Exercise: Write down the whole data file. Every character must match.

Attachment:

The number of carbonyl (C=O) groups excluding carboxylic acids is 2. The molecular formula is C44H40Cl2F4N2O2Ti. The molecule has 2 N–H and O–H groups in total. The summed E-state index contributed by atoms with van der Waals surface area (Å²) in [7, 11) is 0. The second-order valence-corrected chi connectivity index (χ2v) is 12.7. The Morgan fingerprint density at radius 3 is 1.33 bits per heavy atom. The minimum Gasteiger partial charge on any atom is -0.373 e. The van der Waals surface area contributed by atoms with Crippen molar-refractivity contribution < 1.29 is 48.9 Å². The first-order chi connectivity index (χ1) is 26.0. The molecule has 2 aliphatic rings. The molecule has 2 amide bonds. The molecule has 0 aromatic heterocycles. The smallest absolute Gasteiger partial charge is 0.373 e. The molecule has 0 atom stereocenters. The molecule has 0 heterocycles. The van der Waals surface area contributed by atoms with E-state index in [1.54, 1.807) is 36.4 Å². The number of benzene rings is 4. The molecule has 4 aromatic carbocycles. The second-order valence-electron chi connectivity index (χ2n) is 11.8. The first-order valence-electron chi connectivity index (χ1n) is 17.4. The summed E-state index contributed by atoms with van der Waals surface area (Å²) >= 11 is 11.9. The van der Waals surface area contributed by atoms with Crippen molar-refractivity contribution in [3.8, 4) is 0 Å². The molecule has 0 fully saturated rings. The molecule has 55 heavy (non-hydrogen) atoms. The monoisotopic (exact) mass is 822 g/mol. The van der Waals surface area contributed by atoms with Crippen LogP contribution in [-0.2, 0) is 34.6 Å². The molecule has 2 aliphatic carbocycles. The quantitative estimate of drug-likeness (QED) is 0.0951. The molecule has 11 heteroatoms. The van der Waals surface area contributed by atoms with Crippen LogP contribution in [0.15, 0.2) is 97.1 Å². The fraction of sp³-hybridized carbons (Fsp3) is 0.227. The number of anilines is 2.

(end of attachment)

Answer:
The number of carbonyl (C=O) groups excluding carboxylic acids is 2. The molecular formula is C44H40Cl2F4N2O2Ti. The molecule has 2 N–H and O–H groups in total. The summed E-state index contributed by atoms with van der Waals surface area (Å²) in [7, 11) is 0. The second-order valence-corrected chi connectivity index (χ2v) is 12.7. The Morgan fingerprint density at radius 3 is 1.33 bits per heavy atom. The minimum Gasteiger partial charge on any atom is -0.373 e. The van der Waals surface area contributed by atoms with Crippen molar-refractivity contribution < 1.29 is 48.9 Å². The first-order chi connectivity index (χ1) is 26.0. The molecule has 2 aliphatic rings. The molecule has 2 amide bonds. The molecule has 0 aromatic heterocycles. The smallest absolute Gasteiger partial charge is 0.373 e. The molecule has 0 atom stereocenters. The molecule has 0 heterocycles. The van der Waals surface area contributed by atoms with E-state index in [1.54, 1.807) is 36.4 Å². The number of benzene rings is 4. The molecule has 4 aromatic carbocycles. The second-order valence-electron chi connectivity index (χ2n) is 11.8. The first-order valence-electron chi connectivity index (χ1n) is 17.4. The summed E-state index contributed by atoms with van der Waals surface area (Å²) >= 11 is 11.9. The van der Waals surface area contributed by atoms with Crippen molar-refractivity contribution in [3.8, 4) is 0 Å². The molecule has 0 fully saturated rings. The molecule has 55 heavy (non-hydrogen) atoms. The monoisotopic (exact) mass is 822 g/mol. The van der Waals surface area contributed by atoms with Crippen LogP contribution in [-0.2, 0) is 34.6 Å². The molecule has 2 aliphatic carbocycles. The quantitative estimate of drug-likeness (QED) is 0.0951. The molecule has 11 heteroatoms. The van der Waals surface area contributed by atoms with Crippen LogP contribution in [0.15, 0.2) is 97.1 Å². The fraction of sp³-hybridized carbons (Fsp3) is 0.227. The number of anilines is 2.